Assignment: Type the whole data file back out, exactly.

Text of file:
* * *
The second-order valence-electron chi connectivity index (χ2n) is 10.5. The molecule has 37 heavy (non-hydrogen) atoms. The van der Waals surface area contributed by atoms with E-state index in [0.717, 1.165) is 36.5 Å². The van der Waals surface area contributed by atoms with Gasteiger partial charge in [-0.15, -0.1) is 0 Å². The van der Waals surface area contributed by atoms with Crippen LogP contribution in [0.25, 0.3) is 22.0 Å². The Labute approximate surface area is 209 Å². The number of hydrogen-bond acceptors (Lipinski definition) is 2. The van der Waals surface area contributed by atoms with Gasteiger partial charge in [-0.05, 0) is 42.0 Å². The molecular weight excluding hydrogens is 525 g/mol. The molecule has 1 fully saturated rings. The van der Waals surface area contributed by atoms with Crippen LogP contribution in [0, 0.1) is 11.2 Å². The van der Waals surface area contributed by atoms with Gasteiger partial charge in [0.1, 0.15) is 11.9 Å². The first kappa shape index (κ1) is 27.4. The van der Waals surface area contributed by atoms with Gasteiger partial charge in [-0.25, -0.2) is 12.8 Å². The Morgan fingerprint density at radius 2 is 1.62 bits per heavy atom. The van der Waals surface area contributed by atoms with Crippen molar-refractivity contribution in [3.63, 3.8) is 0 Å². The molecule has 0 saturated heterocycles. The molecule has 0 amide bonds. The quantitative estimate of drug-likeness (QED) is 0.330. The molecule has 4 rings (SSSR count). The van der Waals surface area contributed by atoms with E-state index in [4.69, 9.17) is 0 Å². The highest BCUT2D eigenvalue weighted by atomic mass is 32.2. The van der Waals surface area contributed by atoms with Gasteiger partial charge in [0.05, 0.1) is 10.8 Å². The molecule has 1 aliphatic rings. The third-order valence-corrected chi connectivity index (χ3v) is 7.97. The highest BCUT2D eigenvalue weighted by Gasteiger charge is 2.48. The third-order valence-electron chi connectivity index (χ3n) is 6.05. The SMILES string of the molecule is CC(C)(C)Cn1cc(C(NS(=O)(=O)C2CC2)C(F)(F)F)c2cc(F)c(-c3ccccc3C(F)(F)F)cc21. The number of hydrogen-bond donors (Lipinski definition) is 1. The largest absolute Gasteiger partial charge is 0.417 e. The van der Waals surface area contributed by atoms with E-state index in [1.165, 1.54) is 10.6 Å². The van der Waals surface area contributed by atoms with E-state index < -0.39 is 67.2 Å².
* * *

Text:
The second-order valence-electron chi connectivity index (χ2n) is 10.5. The molecule has 37 heavy (non-hydrogen) atoms. The van der Waals surface area contributed by atoms with E-state index in [0.717, 1.165) is 36.5 Å². The van der Waals surface area contributed by atoms with Gasteiger partial charge in [-0.15, -0.1) is 0 Å². The van der Waals surface area contributed by atoms with Crippen LogP contribution in [0.25, 0.3) is 22.0 Å². The Labute approximate surface area is 209 Å². The number of hydrogen-bond acceptors (Lipinski definition) is 2. The van der Waals surface area contributed by atoms with Gasteiger partial charge in [-0.05, 0) is 42.0 Å². The molecular weight excluding hydrogens is 525 g/mol. The molecule has 1 fully saturated rings. The van der Waals surface area contributed by atoms with Crippen LogP contribution in [0, 0.1) is 11.2 Å². The van der Waals surface area contributed by atoms with Gasteiger partial charge in [0.1, 0.15) is 11.9 Å². The first kappa shape index (κ1) is 27.4. The van der Waals surface area contributed by atoms with Gasteiger partial charge in [-0.25, -0.2) is 12.8 Å². The Morgan fingerprint density at radius 2 is 1.62 bits per heavy atom. The van der Waals surface area contributed by atoms with Crippen molar-refractivity contribution in [3.63, 3.8) is 0 Å². The molecule has 0 saturated heterocycles. The molecule has 0 amide bonds. The quantitative estimate of drug-likeness (QED) is 0.330. The molecule has 4 rings (SSSR count). The van der Waals surface area contributed by atoms with E-state index in [4.69, 9.17) is 0 Å². The highest BCUT2D eigenvalue weighted by atomic mass is 32.2. The van der Waals surface area contributed by atoms with Gasteiger partial charge in [0.05, 0.1) is 10.8 Å². The molecule has 1 aliphatic rings. The third-order valence-corrected chi connectivity index (χ3v) is 7.97. The highest BCUT2D eigenvalue weighted by Gasteiger charge is 2.48. The third-order valence-electron chi connectivity index (χ3n) is 6.05. The SMILES string of the molecule is CC(C)(C)Cn1cc(C(NS(=O)(=O)C2CC2)C(F)(F)F)c2cc(F)c(-c3ccccc3C(F)(F)F)cc21. The number of hydrogen-bond donors (Lipinski definition) is 1. The largest absolute Gasteiger partial charge is 0.417 e. The van der Waals surface area contributed by atoms with E-state index in [1.165, 1.54) is 10.6 Å². The van der Waals surface area contributed by atoms with E-state index < -0.39 is 67.2 Å².